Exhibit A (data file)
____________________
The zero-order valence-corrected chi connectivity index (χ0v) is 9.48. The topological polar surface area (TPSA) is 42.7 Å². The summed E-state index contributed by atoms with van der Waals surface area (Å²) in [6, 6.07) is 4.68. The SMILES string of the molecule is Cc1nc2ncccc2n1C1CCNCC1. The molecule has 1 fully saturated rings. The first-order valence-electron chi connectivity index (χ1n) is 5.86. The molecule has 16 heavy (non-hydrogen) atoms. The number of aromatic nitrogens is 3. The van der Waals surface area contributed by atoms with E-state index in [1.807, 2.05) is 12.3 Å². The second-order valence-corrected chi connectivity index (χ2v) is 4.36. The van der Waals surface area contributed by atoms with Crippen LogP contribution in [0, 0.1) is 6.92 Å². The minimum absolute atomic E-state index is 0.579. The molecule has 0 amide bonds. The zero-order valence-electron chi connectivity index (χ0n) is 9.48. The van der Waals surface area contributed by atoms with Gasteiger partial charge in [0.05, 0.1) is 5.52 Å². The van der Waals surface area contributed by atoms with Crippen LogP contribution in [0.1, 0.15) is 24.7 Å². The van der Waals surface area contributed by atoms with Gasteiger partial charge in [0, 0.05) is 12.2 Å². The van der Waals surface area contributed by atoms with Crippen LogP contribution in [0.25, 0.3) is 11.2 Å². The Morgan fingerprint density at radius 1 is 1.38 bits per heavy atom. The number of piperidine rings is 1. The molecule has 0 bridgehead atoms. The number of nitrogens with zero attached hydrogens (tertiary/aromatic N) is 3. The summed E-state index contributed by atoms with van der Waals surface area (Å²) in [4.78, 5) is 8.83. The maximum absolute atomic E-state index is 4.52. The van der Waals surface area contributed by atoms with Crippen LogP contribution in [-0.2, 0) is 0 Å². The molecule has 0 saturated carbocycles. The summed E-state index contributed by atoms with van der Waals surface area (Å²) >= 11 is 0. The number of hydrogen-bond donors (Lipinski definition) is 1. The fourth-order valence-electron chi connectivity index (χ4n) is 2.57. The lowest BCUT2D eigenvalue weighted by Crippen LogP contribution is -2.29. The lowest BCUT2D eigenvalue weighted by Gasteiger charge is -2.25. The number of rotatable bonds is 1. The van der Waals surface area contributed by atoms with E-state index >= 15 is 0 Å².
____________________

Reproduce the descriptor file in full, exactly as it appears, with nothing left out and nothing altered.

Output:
The zero-order valence-corrected chi connectivity index (χ0v) is 9.48. The topological polar surface area (TPSA) is 42.7 Å². The summed E-state index contributed by atoms with van der Waals surface area (Å²) in [6, 6.07) is 4.68. The SMILES string of the molecule is Cc1nc2ncccc2n1C1CCNCC1. The molecule has 1 fully saturated rings. The first-order valence-electron chi connectivity index (χ1n) is 5.86. The molecule has 16 heavy (non-hydrogen) atoms. The number of aromatic nitrogens is 3. The van der Waals surface area contributed by atoms with E-state index in [1.807, 2.05) is 12.3 Å². The second-order valence-corrected chi connectivity index (χ2v) is 4.36. The van der Waals surface area contributed by atoms with Crippen LogP contribution in [0, 0.1) is 6.92 Å². The minimum absolute atomic E-state index is 0.579. The molecule has 0 amide bonds. The zero-order valence-electron chi connectivity index (χ0n) is 9.48. The van der Waals surface area contributed by atoms with Gasteiger partial charge in [0.05, 0.1) is 5.52 Å². The van der Waals surface area contributed by atoms with Crippen LogP contribution in [0.1, 0.15) is 24.7 Å². The van der Waals surface area contributed by atoms with Gasteiger partial charge in [0, 0.05) is 12.2 Å². The van der Waals surface area contributed by atoms with Crippen LogP contribution in [0.25, 0.3) is 11.2 Å². The Morgan fingerprint density at radius 1 is 1.38 bits per heavy atom. The number of piperidine rings is 1. The molecule has 0 bridgehead atoms. The number of nitrogens with zero attached hydrogens (tertiary/aromatic N) is 3. The summed E-state index contributed by atoms with van der Waals surface area (Å²) in [4.78, 5) is 8.83. The maximum absolute atomic E-state index is 4.52. The van der Waals surface area contributed by atoms with Crippen LogP contribution in [-0.2, 0) is 0 Å². The molecule has 0 saturated carbocycles. The summed E-state index contributed by atoms with van der Waals surface area (Å²) >= 11 is 0. The number of hydrogen-bond donors (Lipinski definition) is 1. The fourth-order valence-electron chi connectivity index (χ4n) is 2.57. The lowest BCUT2D eigenvalue weighted by Crippen LogP contribution is -2.29. The lowest BCUT2D eigenvalue weighted by Gasteiger charge is -2.25. The number of rotatable bonds is 1. The van der Waals surface area contributed by atoms with E-state index >= 15 is 0 Å².